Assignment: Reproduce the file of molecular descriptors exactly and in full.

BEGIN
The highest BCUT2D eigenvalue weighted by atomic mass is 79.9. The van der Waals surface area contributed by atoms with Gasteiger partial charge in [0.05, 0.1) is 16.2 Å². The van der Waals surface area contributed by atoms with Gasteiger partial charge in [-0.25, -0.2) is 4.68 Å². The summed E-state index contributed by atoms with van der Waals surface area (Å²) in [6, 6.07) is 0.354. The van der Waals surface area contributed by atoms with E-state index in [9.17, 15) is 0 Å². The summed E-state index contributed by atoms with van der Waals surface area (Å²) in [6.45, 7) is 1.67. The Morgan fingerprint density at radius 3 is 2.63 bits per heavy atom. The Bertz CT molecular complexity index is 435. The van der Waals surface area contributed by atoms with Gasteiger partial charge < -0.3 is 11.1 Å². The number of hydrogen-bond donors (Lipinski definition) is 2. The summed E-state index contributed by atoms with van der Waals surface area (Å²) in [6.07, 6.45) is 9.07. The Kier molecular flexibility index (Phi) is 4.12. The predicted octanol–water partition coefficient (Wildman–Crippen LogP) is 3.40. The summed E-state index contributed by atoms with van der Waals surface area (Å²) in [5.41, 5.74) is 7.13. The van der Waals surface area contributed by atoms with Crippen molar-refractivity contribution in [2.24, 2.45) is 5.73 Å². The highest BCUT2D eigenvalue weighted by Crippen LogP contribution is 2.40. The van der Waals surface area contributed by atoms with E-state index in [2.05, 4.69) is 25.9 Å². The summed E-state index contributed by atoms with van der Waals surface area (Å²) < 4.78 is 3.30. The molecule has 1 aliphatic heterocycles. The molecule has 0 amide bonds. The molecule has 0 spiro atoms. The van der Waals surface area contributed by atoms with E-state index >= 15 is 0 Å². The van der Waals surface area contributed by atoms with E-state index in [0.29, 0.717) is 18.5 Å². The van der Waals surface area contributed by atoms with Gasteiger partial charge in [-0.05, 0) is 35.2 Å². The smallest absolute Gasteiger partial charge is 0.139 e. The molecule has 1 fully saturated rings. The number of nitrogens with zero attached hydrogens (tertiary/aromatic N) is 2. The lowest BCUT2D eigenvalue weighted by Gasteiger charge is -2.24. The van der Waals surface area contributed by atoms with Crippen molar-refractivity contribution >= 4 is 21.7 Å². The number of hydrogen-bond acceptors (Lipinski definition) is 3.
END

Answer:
The highest BCUT2D eigenvalue weighted by atomic mass is 79.9. The van der Waals surface area contributed by atoms with Gasteiger partial charge in [0.05, 0.1) is 16.2 Å². The van der Waals surface area contributed by atoms with Gasteiger partial charge in [-0.25, -0.2) is 4.68 Å². The summed E-state index contributed by atoms with van der Waals surface area (Å²) in [6, 6.07) is 0.354. The van der Waals surface area contributed by atoms with E-state index in [9.17, 15) is 0 Å². The summed E-state index contributed by atoms with van der Waals surface area (Å²) in [6.45, 7) is 1.67. The Morgan fingerprint density at radius 3 is 2.63 bits per heavy atom. The Bertz CT molecular complexity index is 435. The van der Waals surface area contributed by atoms with Gasteiger partial charge < -0.3 is 11.1 Å². The number of hydrogen-bond donors (Lipinski definition) is 2. The summed E-state index contributed by atoms with van der Waals surface area (Å²) in [6.07, 6.45) is 9.07. The Kier molecular flexibility index (Phi) is 4.12. The predicted octanol–water partition coefficient (Wildman–Crippen LogP) is 3.40. The summed E-state index contributed by atoms with van der Waals surface area (Å²) in [5.41, 5.74) is 7.13. The van der Waals surface area contributed by atoms with Crippen molar-refractivity contribution in [2.24, 2.45) is 5.73 Å². The highest BCUT2D eigenvalue weighted by Crippen LogP contribution is 2.40. The van der Waals surface area contributed by atoms with E-state index in [2.05, 4.69) is 25.9 Å². The summed E-state index contributed by atoms with van der Waals surface area (Å²) < 4.78 is 3.30. The molecule has 1 aliphatic heterocycles. The molecule has 0 amide bonds. The molecule has 0 spiro atoms. The van der Waals surface area contributed by atoms with E-state index >= 15 is 0 Å². The van der Waals surface area contributed by atoms with E-state index in [0.29, 0.717) is 18.5 Å². The van der Waals surface area contributed by atoms with Gasteiger partial charge in [-0.05, 0) is 35.2 Å². The smallest absolute Gasteiger partial charge is 0.139 e. The molecule has 1 fully saturated rings. The number of nitrogens with zero attached hydrogens (tertiary/aromatic N) is 2. The lowest BCUT2D eigenvalue weighted by Gasteiger charge is -2.24. The van der Waals surface area contributed by atoms with Crippen molar-refractivity contribution >= 4 is 21.7 Å². The number of hydrogen-bond acceptors (Lipinski definition) is 3.